Certainly kids have learned by observing their elders’ attitudes to clean up some of the politically incorrect or racist rhymes that we collected. It’s very doubtful that today any publisher would publish a trade book recounting the history of childlore that included these rhymes.

Childhood learning · Education · Folklore

RIP, Iona Opie

Iona Opie died on Oct. 23 at the age of 94. You probably never heard of her, but in 1971, she and her husband, Peter, helped determine how Mary and I spent the next few years of our lives.

We had taken a sabbatical leave from our teaching jobs and were enrolled in a folklore class at Indiana University. There we read The Lore and Language of Schoolchildren, written by the Opies in which they collected and classified the traditional folklore of children—rhymes and games and jeers and jokes, etc. They were British, so of course they collected the lore of British children.

We decided to do something similar for American children’s folklore. We’d get to hang around playgrounds and interview lots of children. Sounded like fun. Our professor thought it was a good idea. For him the important thing about the project was the fact that apparently nobody else had done it. Like the Opies, we were not academic folklorists (we were English majors) so at this point what we intended to do was simply a class project in which we would collect and classify children’s folklore from as many children as we could.

Back in the day—here I am consulting the experts.

And here’s Mary interviewing Panamanian children in Cerro Punta, Panama. We wondered if Panamanian children’s lore bore any resemblance to that of American children. (It did.)

However, as our work progressed, we were surprised to discover how important this children’s oral tradition was to their emotional and social development. So—instead of just recording and classifying their lore, we began to take our work more seriously. We decided to write a book organized around the many ways children’s folklore helped children learn lessons and skills they needed to make their way in life. One Potato, Two Potato was published by WW. Norton in 1976.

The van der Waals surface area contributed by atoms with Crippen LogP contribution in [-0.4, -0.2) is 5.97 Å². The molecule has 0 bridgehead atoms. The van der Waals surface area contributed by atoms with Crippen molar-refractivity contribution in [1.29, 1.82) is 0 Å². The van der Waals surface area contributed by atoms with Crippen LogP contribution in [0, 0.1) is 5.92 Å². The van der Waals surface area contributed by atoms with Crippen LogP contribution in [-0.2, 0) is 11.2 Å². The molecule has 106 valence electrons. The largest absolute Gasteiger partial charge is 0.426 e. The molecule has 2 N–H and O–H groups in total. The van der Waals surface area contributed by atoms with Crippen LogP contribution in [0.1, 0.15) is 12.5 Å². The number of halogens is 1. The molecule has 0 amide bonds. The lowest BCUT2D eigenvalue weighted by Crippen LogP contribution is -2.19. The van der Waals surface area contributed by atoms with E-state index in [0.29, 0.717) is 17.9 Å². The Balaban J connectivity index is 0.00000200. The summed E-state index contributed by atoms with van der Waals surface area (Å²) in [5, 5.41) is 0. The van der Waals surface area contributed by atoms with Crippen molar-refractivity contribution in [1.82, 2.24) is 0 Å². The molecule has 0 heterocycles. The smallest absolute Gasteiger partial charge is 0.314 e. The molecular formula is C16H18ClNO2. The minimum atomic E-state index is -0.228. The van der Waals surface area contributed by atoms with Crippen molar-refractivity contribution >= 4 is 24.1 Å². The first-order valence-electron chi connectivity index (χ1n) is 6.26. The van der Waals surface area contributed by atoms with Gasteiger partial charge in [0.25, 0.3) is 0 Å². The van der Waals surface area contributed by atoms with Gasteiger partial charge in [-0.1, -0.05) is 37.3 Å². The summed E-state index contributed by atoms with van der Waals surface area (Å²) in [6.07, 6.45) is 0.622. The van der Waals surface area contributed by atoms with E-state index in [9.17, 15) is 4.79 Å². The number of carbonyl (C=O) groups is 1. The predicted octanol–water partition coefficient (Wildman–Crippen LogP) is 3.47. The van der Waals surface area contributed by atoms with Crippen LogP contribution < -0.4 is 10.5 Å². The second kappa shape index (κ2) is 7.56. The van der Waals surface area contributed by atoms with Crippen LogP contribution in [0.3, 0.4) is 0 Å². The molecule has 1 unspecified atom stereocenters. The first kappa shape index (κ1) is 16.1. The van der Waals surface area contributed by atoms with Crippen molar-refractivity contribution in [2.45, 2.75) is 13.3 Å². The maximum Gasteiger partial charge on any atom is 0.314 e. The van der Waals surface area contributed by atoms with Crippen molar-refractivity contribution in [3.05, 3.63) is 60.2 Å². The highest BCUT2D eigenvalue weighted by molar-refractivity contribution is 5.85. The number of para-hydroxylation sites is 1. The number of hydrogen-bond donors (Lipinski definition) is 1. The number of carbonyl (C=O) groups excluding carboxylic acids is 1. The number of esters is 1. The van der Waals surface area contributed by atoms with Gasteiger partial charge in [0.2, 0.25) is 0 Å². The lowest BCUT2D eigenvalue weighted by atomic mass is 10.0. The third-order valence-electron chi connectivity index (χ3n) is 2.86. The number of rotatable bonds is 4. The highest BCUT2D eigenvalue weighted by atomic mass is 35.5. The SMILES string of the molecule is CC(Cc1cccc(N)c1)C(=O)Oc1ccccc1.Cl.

We were critical of the way schools and parents then took charge of children’s playtime and squelched their ability to play and learn on their own. Now—39 years later, we have even more reason to complain. Informal neighborhood play groups composed of children of different ages face extinction. Whatever free time a child has is taken up with organized sports, music lessons, karate, you name it. Parents are afraid to let their children out of their sight. And there seems to be more homework, more pressure to excel at academics. Some schools have even dispensed with recess!

Incidentally, our book was well received and is still in print after 39 years, which must be some kind of record. You can read more about it here.

 

 

 

 

 

Education · Folklore

Imagine That! (Revisited)


Once upon a time, refrigerator-sized radios streamed fairy tales into our ears.
Once upon a time, refrigerator-sized radios streamed fairy tales into our ears.

Before the Mickey Mouse Club—before the Flintstones and Batman and Captain Kangaroo, there was the Lone Ranger, Little Orphan Annie, and the Green Hornet. The serial adventures of the 30s and 40s had kids glued to the radio from the time they got home from school until dinnertime. But best of all was a Saturday morning show called Let’s Pretend, a 30-minute dramatization of a different fairy tale each week.

These programs were not a feeble prelude to children’s televised fare of later years. In one respect at least, I think they may have been even better because they demanded that we cultivate the power of our imaginations. That’s me in the picture at the age of 8 or 9; the book on my lap is a prop introduced by my father, the photographer. He probably thought I should look like I was doing something. But listening to these stories was doing something, something intense. We didn’t need the help of illustrations to create imaginary worlds of enchantment in great detail. In my mind’s eye, I can still see the subterranean kingdom I envisioned as a little girl where the trees had leaves of silver and gold and twelve beautiful princesses (with curly hair, I might add) danced all night in a glittering palace with their handsome partners.

In The Uses of Enchantment: The Meaning and Importance of Fairy Tales, Bruno Bettelheim, the child psychologist, contends that unlike any other form of story, the fairy tale meets the psychic needs of children. Before the child can rationally understand what troubles him or figure out what he must do to be a good independent person, he unconsciously identifies with the symbolic elements of the fairy tale and is comforted and instructed.  Separation anxiety, feelings of powerlessness in an adult world, sibling rivalry, fear of growing up—this is the sort of thing the repeated telling of a specific tale can ameliorate.

Even though one might not accept the Freudian concepts underlying Bettelheim’s analysis, it’s hard to argue with the idea that fairy tales are unique in their ability to meet some of the conscious and unconscious requirements of the listeners. How else to account for their ubiquitous appearance in all cultures and their phenomenal staying power. The oldest record of a variant of Cinderella dates back to the ninth century—in China!